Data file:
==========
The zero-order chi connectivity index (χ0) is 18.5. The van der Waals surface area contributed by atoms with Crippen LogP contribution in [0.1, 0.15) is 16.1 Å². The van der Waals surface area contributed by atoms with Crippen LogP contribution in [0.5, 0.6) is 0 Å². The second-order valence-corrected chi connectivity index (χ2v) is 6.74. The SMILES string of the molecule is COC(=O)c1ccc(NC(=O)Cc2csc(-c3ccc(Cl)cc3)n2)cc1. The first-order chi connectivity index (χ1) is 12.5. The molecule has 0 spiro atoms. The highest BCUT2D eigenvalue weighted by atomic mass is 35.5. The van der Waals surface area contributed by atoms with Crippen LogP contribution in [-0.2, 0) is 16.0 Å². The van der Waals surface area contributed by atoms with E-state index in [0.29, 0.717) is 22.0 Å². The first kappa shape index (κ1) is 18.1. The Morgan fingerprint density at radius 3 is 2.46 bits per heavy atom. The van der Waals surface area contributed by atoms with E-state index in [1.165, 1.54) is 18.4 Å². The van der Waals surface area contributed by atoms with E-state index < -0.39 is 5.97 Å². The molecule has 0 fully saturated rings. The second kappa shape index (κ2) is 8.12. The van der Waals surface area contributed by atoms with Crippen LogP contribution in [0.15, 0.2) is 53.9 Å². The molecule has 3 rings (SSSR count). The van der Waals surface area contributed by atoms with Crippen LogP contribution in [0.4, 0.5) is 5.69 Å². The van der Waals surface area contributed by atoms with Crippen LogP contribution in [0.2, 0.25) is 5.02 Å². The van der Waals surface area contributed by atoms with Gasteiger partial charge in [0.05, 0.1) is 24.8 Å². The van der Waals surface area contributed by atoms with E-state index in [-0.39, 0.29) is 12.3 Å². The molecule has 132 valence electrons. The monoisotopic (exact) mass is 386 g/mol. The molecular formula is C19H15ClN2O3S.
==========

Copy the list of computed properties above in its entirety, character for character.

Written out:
The zero-order chi connectivity index (χ0) is 18.5. The van der Waals surface area contributed by atoms with Crippen LogP contribution in [0.1, 0.15) is 16.1 Å². The van der Waals surface area contributed by atoms with Crippen LogP contribution in [0.5, 0.6) is 0 Å². The second-order valence-corrected chi connectivity index (χ2v) is 6.74. The SMILES string of the molecule is COC(=O)c1ccc(NC(=O)Cc2csc(-c3ccc(Cl)cc3)n2)cc1. The first-order chi connectivity index (χ1) is 12.5. The molecule has 0 spiro atoms. The highest BCUT2D eigenvalue weighted by atomic mass is 35.5. The van der Waals surface area contributed by atoms with Crippen LogP contribution in [-0.2, 0) is 16.0 Å². The van der Waals surface area contributed by atoms with E-state index in [0.29, 0.717) is 22.0 Å². The first kappa shape index (κ1) is 18.1. The Morgan fingerprint density at radius 3 is 2.46 bits per heavy atom. The van der Waals surface area contributed by atoms with E-state index in [1.165, 1.54) is 18.4 Å². The van der Waals surface area contributed by atoms with E-state index < -0.39 is 5.97 Å². The molecule has 0 fully saturated rings. The second kappa shape index (κ2) is 8.12. The van der Waals surface area contributed by atoms with Crippen LogP contribution in [0.15, 0.2) is 53.9 Å². The molecule has 3 rings (SSSR count). The van der Waals surface area contributed by atoms with Crippen LogP contribution in [0.4, 0.5) is 5.69 Å². The van der Waals surface area contributed by atoms with Crippen LogP contribution in [0.2, 0.25) is 5.02 Å². The van der Waals surface area contributed by atoms with Gasteiger partial charge in [0.05, 0.1) is 24.8 Å². The van der Waals surface area contributed by atoms with E-state index in [-0.39, 0.29) is 12.3 Å². The molecule has 132 valence electrons. The monoisotopic (exact) mass is 386 g/mol. The molecular formula is C19H15ClN2O3S.